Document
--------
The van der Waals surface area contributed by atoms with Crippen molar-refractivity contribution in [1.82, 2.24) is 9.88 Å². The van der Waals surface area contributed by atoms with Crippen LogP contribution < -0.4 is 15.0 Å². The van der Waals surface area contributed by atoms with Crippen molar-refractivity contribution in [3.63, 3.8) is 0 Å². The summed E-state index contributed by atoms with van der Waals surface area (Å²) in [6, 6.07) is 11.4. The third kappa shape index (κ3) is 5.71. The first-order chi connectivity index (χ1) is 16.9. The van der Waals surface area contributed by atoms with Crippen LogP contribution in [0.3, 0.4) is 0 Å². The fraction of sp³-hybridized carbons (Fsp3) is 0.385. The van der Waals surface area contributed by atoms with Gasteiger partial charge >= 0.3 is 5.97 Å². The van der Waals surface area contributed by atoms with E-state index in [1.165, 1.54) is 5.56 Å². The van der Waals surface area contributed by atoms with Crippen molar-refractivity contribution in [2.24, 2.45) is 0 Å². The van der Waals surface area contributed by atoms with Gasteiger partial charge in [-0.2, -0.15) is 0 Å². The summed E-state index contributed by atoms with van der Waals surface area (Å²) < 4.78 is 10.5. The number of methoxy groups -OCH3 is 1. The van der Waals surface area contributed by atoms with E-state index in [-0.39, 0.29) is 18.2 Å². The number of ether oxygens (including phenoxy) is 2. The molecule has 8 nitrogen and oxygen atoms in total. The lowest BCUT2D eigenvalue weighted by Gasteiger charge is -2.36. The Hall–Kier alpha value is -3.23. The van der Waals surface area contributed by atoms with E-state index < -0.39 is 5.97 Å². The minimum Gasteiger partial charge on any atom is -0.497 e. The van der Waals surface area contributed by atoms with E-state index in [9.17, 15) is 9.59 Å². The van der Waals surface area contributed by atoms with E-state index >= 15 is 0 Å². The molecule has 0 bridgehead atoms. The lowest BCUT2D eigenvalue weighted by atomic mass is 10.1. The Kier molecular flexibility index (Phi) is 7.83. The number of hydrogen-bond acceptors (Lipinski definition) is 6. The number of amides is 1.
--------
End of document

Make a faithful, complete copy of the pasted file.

The van der Waals surface area contributed by atoms with Crippen molar-refractivity contribution in [1.82, 2.24) is 9.88 Å². The van der Waals surface area contributed by atoms with Crippen LogP contribution < -0.4 is 15.0 Å². The van der Waals surface area contributed by atoms with Crippen molar-refractivity contribution in [3.63, 3.8) is 0 Å². The summed E-state index contributed by atoms with van der Waals surface area (Å²) in [6, 6.07) is 11.4. The third kappa shape index (κ3) is 5.71. The first-order chi connectivity index (χ1) is 16.9. The van der Waals surface area contributed by atoms with Crippen LogP contribution in [0.3, 0.4) is 0 Å². The fraction of sp³-hybridized carbons (Fsp3) is 0.385. The van der Waals surface area contributed by atoms with Gasteiger partial charge >= 0.3 is 5.97 Å². The van der Waals surface area contributed by atoms with E-state index in [1.165, 1.54) is 5.56 Å². The van der Waals surface area contributed by atoms with Crippen molar-refractivity contribution in [2.24, 2.45) is 0 Å². The van der Waals surface area contributed by atoms with Gasteiger partial charge in [-0.2, -0.15) is 0 Å². The summed E-state index contributed by atoms with van der Waals surface area (Å²) < 4.78 is 10.5. The number of methoxy groups -OCH3 is 1. The van der Waals surface area contributed by atoms with E-state index in [-0.39, 0.29) is 18.2 Å². The number of ether oxygens (including phenoxy) is 2. The molecule has 8 nitrogen and oxygen atoms in total. The lowest BCUT2D eigenvalue weighted by Gasteiger charge is -2.36. The Hall–Kier alpha value is -3.23. The van der Waals surface area contributed by atoms with E-state index < -0.39 is 5.97 Å². The minimum Gasteiger partial charge on any atom is -0.497 e. The van der Waals surface area contributed by atoms with E-state index in [9.17, 15) is 9.59 Å². The van der Waals surface area contributed by atoms with E-state index >= 15 is 0 Å². The molecule has 0 bridgehead atoms. The lowest BCUT2D eigenvalue weighted by atomic mass is 10.1. The Kier molecular flexibility index (Phi) is 7.83. The number of hydrogen-bond acceptors (Lipinski definition) is 6. The number of amides is 1.